Using Data to improve teaching and learning in Schools

Leadership Team

In this age of technology & blended learning; data or information is abundantly available.  It is of limited value if not analysed for effective decision making. Data is always a neutral party when it comes to decision making. If data is thoroughly analysed, then they can reveal patterns and trends, especially relating to human behaviour and performance. Data analytical skills are fast emerging as a very critical skill that every school, teacher, and student should be equipped with.

Data is very important to analyse using technology; when it comes to decision making related to reforms and development. There are lots of critical data points which a school should capture and analyse right from the student assessment, demographics, health concerns (physical and emotional/mental), alumni placement, online reputation, resource usage, teacher observations, financial expenses, attendance, visitors to the school, fee collection, parent suggestions/concerns, student feedback, and so on. All such data is manually collected as a routine, without deeply analysing it. Most Schools do not nurture a data-driven culture. They should use data to help make decisions about school policy, curriculum, and instruction. If decision-makers at the school pay close attention to numerical patterns to determine how well schools are doing and what they should be doing, they could recognise various issues such as changing demographics and can develop action plans to address them. Many schools still take decisions using ‘intuition’.  They need to know that every school is as unique as every student, due to their local context and environment.

The most critical data point is the assessment data which feeds into lots of patterns & trends that help a government and school to improve student teaching and learning. Teachers by using student assessment data could plan instruction and support continuous improvement. This shall also help them in their remedial teaching.  The currently captured data points when compared to historical data will open a lot of insight into understanding the complete picture of where and how to move further as a school. The assessment data combined with other data points such as demographics, perceptions, etc gives a larger perspective of what’s happening and derives into what would happen. For years parent-teacher meetings (PTM) have been the primary means of parent-teacher communication. But now, schools are trying “student-led conferences” where students are trained to collect and analyse their assessment data. Students then meet their parents in the school to explain their performance and individual action plan to improve.  This opens the line of communication with the parents and the students start taking accountability for their performance. This successfully enables a shift in the role of a teacher, with the student now in control of his/her learning. Schools should also capture behavioural patterns that help to effectively manage admissions, retention of teachers & students, satisfaction levels, improvement strategies, etc…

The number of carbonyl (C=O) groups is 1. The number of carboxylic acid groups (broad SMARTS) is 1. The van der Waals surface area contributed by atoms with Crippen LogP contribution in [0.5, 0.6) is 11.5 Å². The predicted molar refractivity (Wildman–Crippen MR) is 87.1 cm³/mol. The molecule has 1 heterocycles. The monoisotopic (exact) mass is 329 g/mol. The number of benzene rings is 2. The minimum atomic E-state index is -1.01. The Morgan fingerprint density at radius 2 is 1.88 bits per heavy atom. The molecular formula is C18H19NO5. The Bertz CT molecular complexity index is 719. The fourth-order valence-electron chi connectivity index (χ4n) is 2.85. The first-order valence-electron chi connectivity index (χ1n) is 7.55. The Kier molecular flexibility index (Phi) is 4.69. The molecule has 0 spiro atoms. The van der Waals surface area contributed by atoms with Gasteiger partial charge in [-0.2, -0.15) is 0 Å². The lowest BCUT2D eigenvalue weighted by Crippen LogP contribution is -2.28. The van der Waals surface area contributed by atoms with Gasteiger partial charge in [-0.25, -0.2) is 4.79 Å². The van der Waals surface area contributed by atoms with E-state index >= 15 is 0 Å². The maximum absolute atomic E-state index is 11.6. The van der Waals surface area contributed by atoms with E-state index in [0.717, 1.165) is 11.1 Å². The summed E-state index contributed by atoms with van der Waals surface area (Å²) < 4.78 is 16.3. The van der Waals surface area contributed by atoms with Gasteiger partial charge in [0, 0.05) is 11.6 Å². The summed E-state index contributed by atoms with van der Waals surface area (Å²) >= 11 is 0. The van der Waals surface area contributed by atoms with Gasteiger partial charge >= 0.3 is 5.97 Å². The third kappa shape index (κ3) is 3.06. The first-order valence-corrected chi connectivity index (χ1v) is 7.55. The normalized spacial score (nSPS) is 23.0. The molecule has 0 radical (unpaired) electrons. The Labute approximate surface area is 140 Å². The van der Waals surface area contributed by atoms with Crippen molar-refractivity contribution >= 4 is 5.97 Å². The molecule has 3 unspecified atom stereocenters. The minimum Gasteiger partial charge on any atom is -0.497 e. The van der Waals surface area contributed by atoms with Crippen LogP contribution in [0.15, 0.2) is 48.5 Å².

The biggest challenge is about schools finding time to collect and analyse data in the absence of a data-driven culture. They need to be trained to read the “data” and further translate that into action leading to school improvement. It’s completely an unknown area and schools have a myth that one needs to make a lot of high technology investment in terms of tools and manpower capability. The CCE assessment introduced by CBSE a few years back, aimed to capture precious data points about each student. But how many school leaders have actually analysed it over a period of time to develop a comprehensive student portfolio – not only academically but also as an individual child. The drawback of CCE was that the teachers were unable to analyse the voluminous data precisely. Schools have not yet realised that the “change” has already begun. The government is actively capturing data at every stage in different forms such as a child tracking system known as SARAL (Systematic Administrative Reforms for Achieving Learning by Students), baseline tests, and U-DISE (Unified District Information System for Education) – an online database of schools maintained by the central government. The National Education Policy highlights a lot on data governance. In order to prepare schools for sustaining the needs of the future, our team at Crimson works with our schools in developing and implementing a data-driven culture among schools. It is not far when schools will no longer issue a school leaving certificate, as the data would flow online from one school to another. With the school accreditation expected to begin soon, schools will need to effectively use data in the development of school improvement plans.  It will bring forth a holistic view of how a school and its entire ecosystem are performing at any given point in time.

Every school leader should see “data” as an opportunity and build trust among teachers that using data is about improving student achievement and not about burdening teachers. They should encourage teachers and students to take ownership of data. Schools need to conduct training workshops on the data analytical tools and the various methodologies which enable them to make the best use of the data.  I would also recommend teacher-education colleges to include data-analysis training focused on identifying data points, data collection, analysis & gathering resources to use the information to rethink their lesson plans.